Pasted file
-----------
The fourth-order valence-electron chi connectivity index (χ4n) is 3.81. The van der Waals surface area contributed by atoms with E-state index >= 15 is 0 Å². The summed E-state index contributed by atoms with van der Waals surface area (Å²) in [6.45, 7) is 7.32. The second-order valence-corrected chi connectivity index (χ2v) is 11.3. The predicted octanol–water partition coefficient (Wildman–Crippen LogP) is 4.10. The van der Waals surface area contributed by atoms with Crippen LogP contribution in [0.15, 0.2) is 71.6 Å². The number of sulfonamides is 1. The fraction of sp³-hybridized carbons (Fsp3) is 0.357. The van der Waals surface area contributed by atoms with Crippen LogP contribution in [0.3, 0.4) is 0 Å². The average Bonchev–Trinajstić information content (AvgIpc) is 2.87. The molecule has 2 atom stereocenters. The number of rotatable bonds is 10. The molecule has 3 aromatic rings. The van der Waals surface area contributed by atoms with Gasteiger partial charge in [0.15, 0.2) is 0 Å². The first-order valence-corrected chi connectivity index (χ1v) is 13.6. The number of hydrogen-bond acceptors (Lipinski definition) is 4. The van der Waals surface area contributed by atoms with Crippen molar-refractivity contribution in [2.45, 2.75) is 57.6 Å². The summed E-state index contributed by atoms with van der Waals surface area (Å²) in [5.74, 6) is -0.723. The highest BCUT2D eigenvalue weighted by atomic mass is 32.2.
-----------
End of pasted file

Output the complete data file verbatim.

The fourth-order valence-electron chi connectivity index (χ4n) is 3.81. The van der Waals surface area contributed by atoms with E-state index >= 15 is 0 Å². The summed E-state index contributed by atoms with van der Waals surface area (Å²) in [6.45, 7) is 7.32. The second-order valence-corrected chi connectivity index (χ2v) is 11.3. The predicted octanol–water partition coefficient (Wildman–Crippen LogP) is 4.10. The van der Waals surface area contributed by atoms with Crippen LogP contribution in [0.15, 0.2) is 71.6 Å². The number of sulfonamides is 1. The fraction of sp³-hybridized carbons (Fsp3) is 0.357. The van der Waals surface area contributed by atoms with Crippen LogP contribution in [0.3, 0.4) is 0 Å². The average Bonchev–Trinajstić information content (AvgIpc) is 2.87. The molecule has 2 atom stereocenters. The number of rotatable bonds is 10. The molecule has 3 aromatic rings. The van der Waals surface area contributed by atoms with Gasteiger partial charge in [0.15, 0.2) is 0 Å². The first-order valence-corrected chi connectivity index (χ1v) is 13.6. The number of hydrogen-bond acceptors (Lipinski definition) is 4. The van der Waals surface area contributed by atoms with Crippen molar-refractivity contribution in [2.45, 2.75) is 57.6 Å². The summed E-state index contributed by atoms with van der Waals surface area (Å²) in [5.74, 6) is -0.723. The highest BCUT2D eigenvalue weighted by atomic mass is 32.2.